My list is one short of the traditional top ten. Do you have a favorite scientific-lingo peeve? Write a comment and add it to the list.

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Nancy Friedman is the chief wordworker at verbal-branding consultancy Wordworking, and the author of a fine blog on naming, branding and more called Fritinancy. Nancy has named a venture-capital firm, a laser hair-removal device, a mobile-money service, and many other companies and products. A former journalist, she still writes or ghostwrites articles, speeches, white papers, and books. Click here to read more articles by Nancy Friedman.

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Comments from our users:

Monday July 14th 2008, 10:29 AM
Comment by: Suzanne (Asheville, NC)
Good article, Nancy! My inner science geek is vindicated. I'm especially relieved to see this clarification of the often misinterpreted phrase "quantum leap." However, I gasped (just a little) at your reference to Thomas Kuhn's phrase, paradigm shift -- "to describe a change in basic assumptions about the theory of science." Most people don't know that Kuhn himself abandoned the phrase in exasperation when it became obvious that postmodern theoreticians had seized it for use in such drama. His 1962 book on the philosophy of science, "The Structure of Scientific Revolutions" isn't about 3 or 4 paradigm shifts, it's about several hundred that occurred in the history of modern science, including the discovery of X-rays, and the invention of the battery.
Monday July 14th 2008, 12:59 PM
Comment by: Alfred C. (Ottawa Canada)
Thank you Nancy.
Informative and enjoyable, prompted me to go to and purchase Trask's book "Say What You Mean".
Monday July 14th 2008, 1:38 PM
Comment by: Nancy FriedmanVisual Thesaurus Contributor
Suzanna--Count me among those who hadn't known this postscript to the "paradigm shift" story. Thanks for sharing it!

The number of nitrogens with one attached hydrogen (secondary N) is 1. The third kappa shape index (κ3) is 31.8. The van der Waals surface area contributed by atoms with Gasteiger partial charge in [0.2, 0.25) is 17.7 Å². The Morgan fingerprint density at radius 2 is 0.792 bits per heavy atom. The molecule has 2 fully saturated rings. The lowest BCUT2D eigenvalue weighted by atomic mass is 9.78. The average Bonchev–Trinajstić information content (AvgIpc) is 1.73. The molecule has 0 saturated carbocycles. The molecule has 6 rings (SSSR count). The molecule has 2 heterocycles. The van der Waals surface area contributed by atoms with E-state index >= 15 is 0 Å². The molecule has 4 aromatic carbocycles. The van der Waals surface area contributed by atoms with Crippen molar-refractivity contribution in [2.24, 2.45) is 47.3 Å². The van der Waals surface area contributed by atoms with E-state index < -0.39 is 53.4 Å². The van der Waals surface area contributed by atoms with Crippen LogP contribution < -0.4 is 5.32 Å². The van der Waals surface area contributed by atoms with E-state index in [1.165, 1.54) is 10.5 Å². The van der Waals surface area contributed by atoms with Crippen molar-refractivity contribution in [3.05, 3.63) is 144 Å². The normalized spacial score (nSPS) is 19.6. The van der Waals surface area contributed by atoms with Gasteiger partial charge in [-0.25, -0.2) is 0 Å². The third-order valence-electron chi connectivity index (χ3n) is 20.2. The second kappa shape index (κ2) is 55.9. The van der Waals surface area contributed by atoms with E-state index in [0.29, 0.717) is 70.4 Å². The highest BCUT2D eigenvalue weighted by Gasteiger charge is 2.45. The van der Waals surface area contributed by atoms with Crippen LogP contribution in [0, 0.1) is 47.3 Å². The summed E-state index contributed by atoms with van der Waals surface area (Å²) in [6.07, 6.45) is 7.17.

Alfred--Thanks for the kind words. I know you'll enjoy "Say What You Mean."
Monday July 14th 2008, 2:42 PM
Comment by: Paula E.
Every time someone corporate uses "symbiotic" to refer to two very compatible units, I want to know if they're talking about mutualism, commensalism or parasitism.
Monday July 14th 2008, 4:14 PM
Comment by: Diana P. (Floral Park, NY)
Nancy, what's your take on the figurative use of the phrase "quantum leap"? From _The American Heritage Dictionary of the English language

An abrupt change or step, especially in method, information, or knowledge: “War was going to take a quantum leap; it would never be the same” (Garry Wills).
Monday July 14th 2008, 11:34 PM
Comment by: Patricia D. (Santa Clara, CA)
Fundamentally, scientific terms are precise. When these precise terms are appropriated for more figurative use, the lack of precision simply creates a murky reference.
Tuesday July 15th 2008, 10:52 AM
Comment by: Morgane Danielou
How about "natural" to imply "good" as used by many in the environmental movement. I'm all for sustainable development and protecting our planet, but it seems to me that the plague, women dying young in child birth and many other bad things are perfectly natural!
Tuesday July 15th 2008, 12:00 PM
Comment by: Nancy FriedmanVisual Thesaurus Contributor
Diana P.--Patricia D. put it more elegantly than I could have. Dictionaries (even AHD, which is considered fairly conservative) report on trends in usage, and the lax use of "quantum leap," even by writers as astute as Garry Wills, is probably here to stay. That doesn't mean it's the appropriate term for any instance of "change."

Kristin S.--I agree. After all, arsenic is a naturally occurring substance, but it isn't particularly good for you.
Friday August 8th 2008, 12:14 PM
Comment by: Beau H. (RALEIGH, NC)
How about the word organic. It means derived from living organisms. But thanks to the perfect storm of Madison Ave. and the environmental movement the parameters of the word's definition have taken a quantum leap to mean only a fraction of the materials derived from living organisms; and I suspect some formally inorganic materials not derived from living organisms. I'm going to lose it when I see "Organic Salt".
Wednesday August 20th 2008, 10:14 PM
Comment by: Nancy FriedmanVisual Thesaurus Contributor
Beau H.--Agreed. I hate those inorganic cantaloupes; you could break your teeth on them!
Monday December 26th 2011, 11:01 AM
Comment by: sigrossman (Chevy Chase, MD)
Thank you Nancy. I recently heard quantum leap used again on On The Media (WNYC). Since I'm reading Quantum Story by Jim Bagget I was glad to find your concise explanation in this article to send to the show.